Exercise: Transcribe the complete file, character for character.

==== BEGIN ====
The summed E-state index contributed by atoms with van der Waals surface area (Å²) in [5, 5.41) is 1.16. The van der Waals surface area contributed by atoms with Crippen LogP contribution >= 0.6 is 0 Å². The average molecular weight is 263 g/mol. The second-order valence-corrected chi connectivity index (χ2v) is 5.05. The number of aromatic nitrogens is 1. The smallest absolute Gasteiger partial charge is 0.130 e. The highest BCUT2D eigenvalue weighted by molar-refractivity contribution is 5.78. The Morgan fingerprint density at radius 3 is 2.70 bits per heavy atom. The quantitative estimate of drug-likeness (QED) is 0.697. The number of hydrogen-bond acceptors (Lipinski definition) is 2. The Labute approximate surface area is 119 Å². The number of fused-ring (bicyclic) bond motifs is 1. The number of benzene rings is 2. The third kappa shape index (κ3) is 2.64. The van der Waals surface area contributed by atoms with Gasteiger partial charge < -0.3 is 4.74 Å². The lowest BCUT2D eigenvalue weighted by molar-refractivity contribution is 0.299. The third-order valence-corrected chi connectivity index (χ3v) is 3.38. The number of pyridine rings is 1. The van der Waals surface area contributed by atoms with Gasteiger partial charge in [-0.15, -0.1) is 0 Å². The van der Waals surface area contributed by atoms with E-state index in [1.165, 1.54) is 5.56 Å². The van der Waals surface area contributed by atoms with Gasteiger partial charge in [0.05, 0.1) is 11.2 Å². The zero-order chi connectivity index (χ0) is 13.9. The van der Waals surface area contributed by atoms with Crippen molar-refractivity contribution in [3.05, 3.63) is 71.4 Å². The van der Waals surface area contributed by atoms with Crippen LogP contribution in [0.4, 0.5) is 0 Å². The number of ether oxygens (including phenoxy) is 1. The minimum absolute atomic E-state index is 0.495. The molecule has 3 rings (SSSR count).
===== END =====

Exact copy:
The summed E-state index contributed by atoms with van der Waals surface area (Å²) in [5, 5.41) is 1.16. The van der Waals surface area contributed by atoms with Crippen LogP contribution >= 0.6 is 0 Å². The average molecular weight is 263 g/mol. The second-order valence-corrected chi connectivity index (χ2v) is 5.05. The number of aromatic nitrogens is 1. The smallest absolute Gasteiger partial charge is 0.130 e. The highest BCUT2D eigenvalue weighted by molar-refractivity contribution is 5.78. The Morgan fingerprint density at radius 3 is 2.70 bits per heavy atom. The quantitative estimate of drug-likeness (QED) is 0.697. The number of hydrogen-bond acceptors (Lipinski definition) is 2. The Labute approximate surface area is 119 Å². The number of fused-ring (bicyclic) bond motifs is 1. The number of benzene rings is 2. The third kappa shape index (κ3) is 2.64. The van der Waals surface area contributed by atoms with Gasteiger partial charge < -0.3 is 4.74 Å². The lowest BCUT2D eigenvalue weighted by molar-refractivity contribution is 0.299. The third-order valence-corrected chi connectivity index (χ3v) is 3.38. The number of pyridine rings is 1. The van der Waals surface area contributed by atoms with Gasteiger partial charge in [-0.15, -0.1) is 0 Å². The van der Waals surface area contributed by atoms with E-state index in [1.165, 1.54) is 5.56 Å². The van der Waals surface area contributed by atoms with Gasteiger partial charge in [0.05, 0.1) is 11.2 Å². The zero-order chi connectivity index (χ0) is 13.9. The van der Waals surface area contributed by atoms with Crippen molar-refractivity contribution in [3.05, 3.63) is 71.4 Å². The van der Waals surface area contributed by atoms with Crippen LogP contribution in [0.4, 0.5) is 0 Å². The number of ether oxygens (including phenoxy) is 1. The minimum absolute atomic E-state index is 0.495. The molecule has 3 rings (SSSR count).